Upeksa Village was envisioned and brought into fruition through Zen Monk Thich Thong Chieu, with the aid of many dedicated Sangha members and under the auspices of Zen Master Thich Thanh Tu, who in the 1970s undertook a regeneration of Vietnamese Thien (Zen) method, practice, and instruction. The practice at Upeksa Village is in line with these teachings: To reduce mental agitation through meditation; and increase inner peace and happiness.

Liturgy of Formal Lunch

lunch liturgy

(A pdf copy of this liturgy in Vietnamese and English is available: Formal Lunch Liturgy)

Making the Offering:
(The right hand held before the middle of the forehead forms the mudra of peace. The left hand holds up the bowl in front of the right hand.)

We offer this food to:
Buddha Vairocana of Essence,
Buddha Locana of Potentiality,
Buddha Shakyamuni of Manifestation,
Buddha Maitreya, yet to be born,
Buddha Amitabha in the Land of Great Happiness,
All the Buddhas in the Ten Directions and the Three Period of Times,
Bodhisattva Manjushri of Great Understanding,
Bodhisattva Samantabhadra of Great Action,
Bodhisattva Avalokita of Great Compassion,
Bodhisattva Mahasthama of Great Force,
All MahaBodhisattvas, Protectors of Dharma.
Maha Prajna Paramitas.

With The Three Qualities and the Six Tastes, we are offering to the Buddha, Dharma, Sangha and all beings. As we are eating, we practice so that the bliss of meditation and joy of dharma turn into the essential food.

The Advice to Eat Mindfully:
The Buddha advises us to be mindful while eating, so as to be worthy to receive the food we are eating. When you hear the sound of the bell, concentrate on the Five Contemplations.
Namo Shakyamunaye Buddhaya

(Holding the bowl to the forehead level)
Holding the bowl which is full
I vow to help all sentient beings
Achieve their Path
So being worthy for this offering

Three vows: (In silence, one line for each spoon)
I vow to avoid any unwholesome actions.
I vow to cultivate wholesome actions.
I vow to purify my mind and to help all beings.

The Five Contemplations:
1. To realize how this food comes about and relates to innumerable efforts.
2. To assess our own virtues so as to be worthy to receive it.
3. To guard our mind against greed, hatred and delusion.
4. To realize foods only to nourish us and prevent illness.
5. We accept this food to achieve the path of understanding and love.

The Heart of The Prajnaparamita Sutra
The Bodhisattva Avalokiteshvara, while moving in the deep course of Perfect Understanding, shed light on the five skandhas and found them equally empty. After this penetration, he overcame ill-being.
Listen Shariputra, form is emptiness, emptiness is form. Form is not other than emptiness and emptiness is not other than form. The same is true with feelings, perceptions, mental formations and consciousness.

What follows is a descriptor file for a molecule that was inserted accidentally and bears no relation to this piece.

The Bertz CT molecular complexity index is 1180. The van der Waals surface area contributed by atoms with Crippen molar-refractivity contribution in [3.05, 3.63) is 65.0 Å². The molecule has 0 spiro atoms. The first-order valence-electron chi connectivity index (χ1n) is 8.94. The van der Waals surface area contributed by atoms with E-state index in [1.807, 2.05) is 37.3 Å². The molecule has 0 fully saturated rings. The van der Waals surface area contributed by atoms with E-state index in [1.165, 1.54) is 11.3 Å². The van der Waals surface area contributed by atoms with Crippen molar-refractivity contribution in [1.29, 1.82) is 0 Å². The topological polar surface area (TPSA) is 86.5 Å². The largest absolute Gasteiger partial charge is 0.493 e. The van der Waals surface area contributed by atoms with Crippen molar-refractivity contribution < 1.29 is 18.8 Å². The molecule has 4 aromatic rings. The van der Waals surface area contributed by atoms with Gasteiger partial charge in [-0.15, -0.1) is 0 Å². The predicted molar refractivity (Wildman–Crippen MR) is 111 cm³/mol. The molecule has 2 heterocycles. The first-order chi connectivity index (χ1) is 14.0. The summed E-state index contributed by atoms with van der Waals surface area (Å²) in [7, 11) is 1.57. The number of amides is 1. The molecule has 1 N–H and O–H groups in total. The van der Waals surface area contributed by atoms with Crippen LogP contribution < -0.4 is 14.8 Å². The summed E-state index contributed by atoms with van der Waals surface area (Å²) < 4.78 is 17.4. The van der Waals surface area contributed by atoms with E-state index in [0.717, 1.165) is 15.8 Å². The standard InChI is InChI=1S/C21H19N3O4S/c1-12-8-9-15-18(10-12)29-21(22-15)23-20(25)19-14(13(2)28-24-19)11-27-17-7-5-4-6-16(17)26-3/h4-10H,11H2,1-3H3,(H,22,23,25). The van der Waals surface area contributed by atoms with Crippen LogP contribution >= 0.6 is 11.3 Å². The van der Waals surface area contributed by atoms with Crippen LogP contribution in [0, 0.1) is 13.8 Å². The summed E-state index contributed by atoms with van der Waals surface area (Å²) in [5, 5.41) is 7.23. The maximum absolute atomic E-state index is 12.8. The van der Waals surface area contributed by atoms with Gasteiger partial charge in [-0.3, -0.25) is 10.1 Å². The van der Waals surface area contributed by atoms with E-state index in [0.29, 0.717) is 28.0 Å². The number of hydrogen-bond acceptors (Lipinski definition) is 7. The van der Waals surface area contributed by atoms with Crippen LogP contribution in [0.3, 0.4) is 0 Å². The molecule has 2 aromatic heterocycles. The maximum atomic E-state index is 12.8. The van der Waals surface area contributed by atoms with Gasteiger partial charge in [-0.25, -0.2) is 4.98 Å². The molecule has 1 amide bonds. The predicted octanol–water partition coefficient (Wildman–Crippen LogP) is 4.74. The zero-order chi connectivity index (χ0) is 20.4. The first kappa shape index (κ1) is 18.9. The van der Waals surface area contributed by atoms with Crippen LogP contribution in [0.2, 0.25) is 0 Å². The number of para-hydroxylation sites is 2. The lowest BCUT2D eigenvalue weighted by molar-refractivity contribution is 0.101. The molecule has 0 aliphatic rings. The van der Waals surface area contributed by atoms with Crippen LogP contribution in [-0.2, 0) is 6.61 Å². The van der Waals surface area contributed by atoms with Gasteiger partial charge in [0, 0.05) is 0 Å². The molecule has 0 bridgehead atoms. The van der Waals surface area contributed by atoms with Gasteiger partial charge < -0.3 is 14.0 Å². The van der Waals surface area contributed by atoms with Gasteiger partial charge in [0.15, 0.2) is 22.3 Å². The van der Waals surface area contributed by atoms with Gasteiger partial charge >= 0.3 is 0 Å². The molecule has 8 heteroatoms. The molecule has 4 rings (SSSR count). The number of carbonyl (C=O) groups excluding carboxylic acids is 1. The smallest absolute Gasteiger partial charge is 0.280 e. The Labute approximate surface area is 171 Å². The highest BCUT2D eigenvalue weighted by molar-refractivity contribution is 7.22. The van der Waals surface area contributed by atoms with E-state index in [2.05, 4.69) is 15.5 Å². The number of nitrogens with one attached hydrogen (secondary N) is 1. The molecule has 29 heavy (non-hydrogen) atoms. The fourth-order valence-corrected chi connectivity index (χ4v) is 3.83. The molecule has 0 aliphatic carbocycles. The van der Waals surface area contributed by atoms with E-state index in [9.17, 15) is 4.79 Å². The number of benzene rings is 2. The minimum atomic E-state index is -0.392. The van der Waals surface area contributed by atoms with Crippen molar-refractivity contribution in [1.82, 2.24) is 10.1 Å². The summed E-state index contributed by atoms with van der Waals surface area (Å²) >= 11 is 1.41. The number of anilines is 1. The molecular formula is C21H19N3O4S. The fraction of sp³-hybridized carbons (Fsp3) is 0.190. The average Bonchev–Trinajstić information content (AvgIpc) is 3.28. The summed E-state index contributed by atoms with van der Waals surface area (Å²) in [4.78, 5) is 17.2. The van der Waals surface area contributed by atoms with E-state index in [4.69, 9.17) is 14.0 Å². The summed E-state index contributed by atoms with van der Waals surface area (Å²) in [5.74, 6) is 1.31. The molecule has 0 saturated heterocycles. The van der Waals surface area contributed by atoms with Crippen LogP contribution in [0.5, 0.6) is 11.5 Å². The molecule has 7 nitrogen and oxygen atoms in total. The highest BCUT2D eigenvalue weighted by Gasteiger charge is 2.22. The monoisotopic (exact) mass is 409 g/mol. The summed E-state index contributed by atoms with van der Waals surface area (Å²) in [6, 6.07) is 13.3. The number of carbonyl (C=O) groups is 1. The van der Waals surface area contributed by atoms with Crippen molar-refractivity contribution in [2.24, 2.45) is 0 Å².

Listen Shariputra, all dharma are marked with emptiness. They are neither produced nor destroyed, neither defiled nor immaculate, neither increasing nor decreasing.
Therefore, in emptiness there is neither form, nor feeling, nor perception, nor mental formation, nor consciousness. No eye, or ear, or nose, or tongue, or body, or mind. No form, no sound, no smell, no taste, no touch, no object of mind.
No realms of elements (from eyes to mind consciousness), no interdependent origins and no extinction of them (from ignorance to death and decay.) No ill-being, no cause of ill-being, no end of ill-being, and no path. No understanding, no attainment.
Because there is no attainment, the bodhisattvas, grounded in perfect understanding, find no obstacles for their minds. Having no obstacles, they overcome fear, liberating themselves forever from illusion and realising Perfect Nirvana. All Buddhas in the past, present and future, thanks to this Perfect Understanding, arrive at full, right and universal Enlightenment.
Therefore, one should know that Perfect Understanding is the highest mantra, the unequalled mantra, the destroyer of ill-being, the incorruptible truth. A mantra of prajna paramita should therefore be proclaimed:
Gate Gate Paragate Parasamgate Bodhi Svaha.

Having finished our meal, we are determined to live for the
benefit of all beings. May all beings wholly realize complete

Paying gratitude:
We are grateful to those who contribute to our food; to the
makers of fabric and the tailors who bring us warmth and
comfort; to gracious people who care for us with medicine
and shelter; to our teacher who compassionately teaches us
the dharma.

May we share the merits arising from our practice with those
who generously make offerings.
May their faith in the Dharma be unshakable and their
merits increase.
May all beings, both living and deceased, accomplish the
Buddha Path.
Namo Shakyamunaye Buddhaya.

Verses for Meditation


In our tradition, verses about the true mind are chanted at the start of our meditation. There are 2 verses, one for the morning meditation and one for the evening meditation.

The verses for meditation below were extracted from the book Stories of Thien – Vietnamese Buddhist Meditation (2009) published by Sunyata Community and Meditation Centre, Western Australia. Permission has been granted to publish these verses here.

Verses for Morning Meditation (3 am)
(Chanted by Bell Master as bell is sounded)

At fifth watch of the night the sun is about to rise.
Our Perfect Wisdom shines in boundless space.
When no thought arises, our mind envelopes the Three Realms.
Realising the equanimity of our True Nature,
we do not stir up any thoughts.
The True Mind appears.
The insight is very deep and beyond our thinking mind.
The more we chase after it, the wearier we become.
With mind and heart disturbed by searching,
we have not understood.
With no thoughts arising, all seeking is fulfilled.

Namo Sakyamuni Buddha
Namo Sakyamuni Buddha
Namo Sakyamuni Buddha

Verses for Evening Meditation (7 pm)
(Chanted by Bell Master as bell is sounded)

First watch of the night has arrived.
Calmly we sit upright and still in meditation.
Like space, our mind is empty, tranquil and luminous.
From beginningless lifetimes,
It has never been born and has never passed away.
Then why worry about birth and death.
Reflecting deeply to see that all phenomena are illusory.
Their nature is empty.
So there is no need to search for them,
Once realising that this mind is formless, be still and undisturbed
and let it manifest itself in perfect equanimity.

Namo Sakyamuni Buddha
Namo Sakyamuni Buddha
Namo Sakyamuni Buddha